Los Angeles,
    Shooter:
    Multi Format
    I put the straight concentrate into a tray of water. As always, be very careful when working with the concentrate. It will mildly burn/numb your skin, and will do even worse if it gets into your eyes, mouth, etc.
     
  17. donbga

    donbga Member

    Messages:
    2,084
    Joined:
    Nov 7, 2003
    Shooter:
    Large Format Pan
    It's been my experience that vinegar added to the first wash will produce longer scale prints but it may also mordant the tray used for processing. I'm not very precise about how much I use but I would recommend 50 mll of 5% white vinegar per liter of water. If you are having massive bleed off add some tween to the mix prior to coating your paper.

    Also I mix traditional cyanotype with 2 Parts A to 1 part B.
     
  18. An Le-qun

    An Le-qun Member

    Messages:
    82
    Joined:
    Mar 6, 2008
    Shooter:
    4x5 Format
    I never tire of recommending Hahnemuehle Fine Art Pearl. It clears better than any of the other H-muehle paper, and the finish is wonderful. And it had better be, at those prices....
     
  19. Nicholas Lindan

    Nicholas Lindan Advertiser Advertiser

    Messages:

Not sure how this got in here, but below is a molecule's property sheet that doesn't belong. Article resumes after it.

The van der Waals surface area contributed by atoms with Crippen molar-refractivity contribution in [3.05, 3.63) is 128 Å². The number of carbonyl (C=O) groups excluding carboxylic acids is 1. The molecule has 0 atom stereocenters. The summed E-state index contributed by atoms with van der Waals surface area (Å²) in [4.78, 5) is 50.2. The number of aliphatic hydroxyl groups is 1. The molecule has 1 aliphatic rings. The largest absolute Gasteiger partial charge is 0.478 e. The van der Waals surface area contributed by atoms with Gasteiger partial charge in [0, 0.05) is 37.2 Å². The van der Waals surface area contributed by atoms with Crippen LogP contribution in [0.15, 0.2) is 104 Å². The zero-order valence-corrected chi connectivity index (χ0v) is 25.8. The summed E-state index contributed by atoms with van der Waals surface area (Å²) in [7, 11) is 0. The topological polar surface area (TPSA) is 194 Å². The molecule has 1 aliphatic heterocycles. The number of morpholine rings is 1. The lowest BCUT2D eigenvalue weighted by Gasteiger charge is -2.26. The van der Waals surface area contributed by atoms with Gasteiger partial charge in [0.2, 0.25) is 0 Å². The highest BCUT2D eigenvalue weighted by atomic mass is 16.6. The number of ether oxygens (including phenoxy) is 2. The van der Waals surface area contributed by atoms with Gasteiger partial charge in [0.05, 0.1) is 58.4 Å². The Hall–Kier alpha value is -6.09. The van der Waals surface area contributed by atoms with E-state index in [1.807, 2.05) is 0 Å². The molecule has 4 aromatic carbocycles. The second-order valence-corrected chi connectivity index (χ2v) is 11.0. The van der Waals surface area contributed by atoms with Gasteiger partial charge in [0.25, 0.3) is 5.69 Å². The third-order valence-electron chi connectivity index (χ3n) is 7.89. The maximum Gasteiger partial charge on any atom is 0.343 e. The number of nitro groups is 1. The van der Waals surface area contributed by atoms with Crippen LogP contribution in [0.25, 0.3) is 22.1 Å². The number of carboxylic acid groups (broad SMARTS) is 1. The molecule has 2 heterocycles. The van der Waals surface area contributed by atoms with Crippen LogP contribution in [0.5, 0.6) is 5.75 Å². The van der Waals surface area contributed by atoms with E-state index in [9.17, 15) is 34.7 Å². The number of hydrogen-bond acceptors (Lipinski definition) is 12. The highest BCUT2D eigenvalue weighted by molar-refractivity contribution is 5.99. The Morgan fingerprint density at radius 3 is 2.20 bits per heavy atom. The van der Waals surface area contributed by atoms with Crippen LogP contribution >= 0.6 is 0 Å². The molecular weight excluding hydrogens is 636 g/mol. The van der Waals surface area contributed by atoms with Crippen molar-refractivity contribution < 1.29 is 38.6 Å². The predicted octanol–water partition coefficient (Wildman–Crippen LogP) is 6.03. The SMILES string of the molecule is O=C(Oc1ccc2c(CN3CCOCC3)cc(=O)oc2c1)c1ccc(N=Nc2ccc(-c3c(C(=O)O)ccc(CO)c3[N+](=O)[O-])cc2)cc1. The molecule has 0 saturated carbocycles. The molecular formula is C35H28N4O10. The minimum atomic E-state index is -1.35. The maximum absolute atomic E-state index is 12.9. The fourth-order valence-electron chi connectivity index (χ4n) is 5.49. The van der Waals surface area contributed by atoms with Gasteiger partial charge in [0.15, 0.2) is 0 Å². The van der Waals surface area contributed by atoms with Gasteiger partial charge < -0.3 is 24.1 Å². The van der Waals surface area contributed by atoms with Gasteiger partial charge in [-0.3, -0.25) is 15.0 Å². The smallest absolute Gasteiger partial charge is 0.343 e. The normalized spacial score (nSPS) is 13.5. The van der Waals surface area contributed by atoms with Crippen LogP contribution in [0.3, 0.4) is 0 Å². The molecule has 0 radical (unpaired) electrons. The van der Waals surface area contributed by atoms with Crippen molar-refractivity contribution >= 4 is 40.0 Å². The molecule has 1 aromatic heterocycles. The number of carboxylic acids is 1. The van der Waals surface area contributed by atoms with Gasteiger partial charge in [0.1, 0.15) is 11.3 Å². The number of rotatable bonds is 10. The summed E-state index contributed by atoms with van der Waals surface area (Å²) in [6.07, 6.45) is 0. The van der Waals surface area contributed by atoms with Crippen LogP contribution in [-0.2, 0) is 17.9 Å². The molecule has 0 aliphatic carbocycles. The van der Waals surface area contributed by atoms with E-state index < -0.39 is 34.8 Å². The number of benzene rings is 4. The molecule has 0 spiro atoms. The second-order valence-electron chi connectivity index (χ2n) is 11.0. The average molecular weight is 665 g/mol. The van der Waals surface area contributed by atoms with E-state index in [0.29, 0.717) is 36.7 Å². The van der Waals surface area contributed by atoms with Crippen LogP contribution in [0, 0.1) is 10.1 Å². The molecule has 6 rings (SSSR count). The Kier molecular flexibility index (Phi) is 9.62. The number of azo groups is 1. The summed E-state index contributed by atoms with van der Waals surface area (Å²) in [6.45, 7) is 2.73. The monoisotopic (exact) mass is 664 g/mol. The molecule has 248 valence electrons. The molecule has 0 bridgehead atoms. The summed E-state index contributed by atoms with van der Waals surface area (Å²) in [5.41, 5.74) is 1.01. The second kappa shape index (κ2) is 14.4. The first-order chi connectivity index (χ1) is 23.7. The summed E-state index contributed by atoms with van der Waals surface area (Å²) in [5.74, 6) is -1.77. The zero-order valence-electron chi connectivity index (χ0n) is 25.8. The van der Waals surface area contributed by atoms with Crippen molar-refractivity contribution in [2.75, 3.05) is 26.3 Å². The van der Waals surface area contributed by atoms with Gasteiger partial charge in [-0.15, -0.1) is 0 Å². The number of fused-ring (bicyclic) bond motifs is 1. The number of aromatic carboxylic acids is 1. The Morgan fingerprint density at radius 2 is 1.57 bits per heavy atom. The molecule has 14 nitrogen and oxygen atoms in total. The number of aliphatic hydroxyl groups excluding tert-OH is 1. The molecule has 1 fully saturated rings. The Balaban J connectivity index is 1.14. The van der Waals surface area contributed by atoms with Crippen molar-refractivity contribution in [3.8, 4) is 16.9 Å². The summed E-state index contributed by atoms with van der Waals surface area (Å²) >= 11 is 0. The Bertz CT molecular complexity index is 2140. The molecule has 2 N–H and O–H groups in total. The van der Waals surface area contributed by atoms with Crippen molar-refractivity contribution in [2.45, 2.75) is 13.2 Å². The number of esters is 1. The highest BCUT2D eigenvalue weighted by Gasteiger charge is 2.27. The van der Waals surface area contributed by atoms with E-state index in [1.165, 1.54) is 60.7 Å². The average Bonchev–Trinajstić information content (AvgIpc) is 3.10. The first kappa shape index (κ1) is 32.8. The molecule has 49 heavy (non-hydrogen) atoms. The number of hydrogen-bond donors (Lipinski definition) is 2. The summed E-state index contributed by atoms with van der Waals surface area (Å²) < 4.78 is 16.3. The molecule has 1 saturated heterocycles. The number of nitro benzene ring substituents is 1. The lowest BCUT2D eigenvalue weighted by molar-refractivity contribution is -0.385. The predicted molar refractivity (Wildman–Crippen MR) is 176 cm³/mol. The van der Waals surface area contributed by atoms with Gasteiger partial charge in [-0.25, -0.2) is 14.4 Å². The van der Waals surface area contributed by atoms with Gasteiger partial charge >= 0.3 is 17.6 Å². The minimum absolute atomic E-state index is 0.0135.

2,386
    Joined:
    Sep 2, 2006
    Location:
    Cleveland, O
    Shooter:
    Multi Format
    Another very good paper is Bienfang 360. It's a thin paper so you need to dry mount the print to get the full paper brightness. Also a bit weak when wet and anything larger than 11x14 can be a PITA. It's cheap compared to other papers used for alt process - 50 sheets of 9x12 for $10 or so. It's also very good for Van Dykes.

    Example:

    http://www.apug.org/gallery1/showimage.php?i=37365&c=503

    Final wash was with a bit of hydrogen peroxide to brighten the blues.
     
  20. R Shaffer

    R Shaffer Member

    Messages:
    167
    Joined:
    Apr 11, 2008
    Location:
    Santa Cruz,
    Shooter:
    Multi Format
    +1

    I have tried the vinegar in the 1st bath, but it mostly just made a mess of my trays.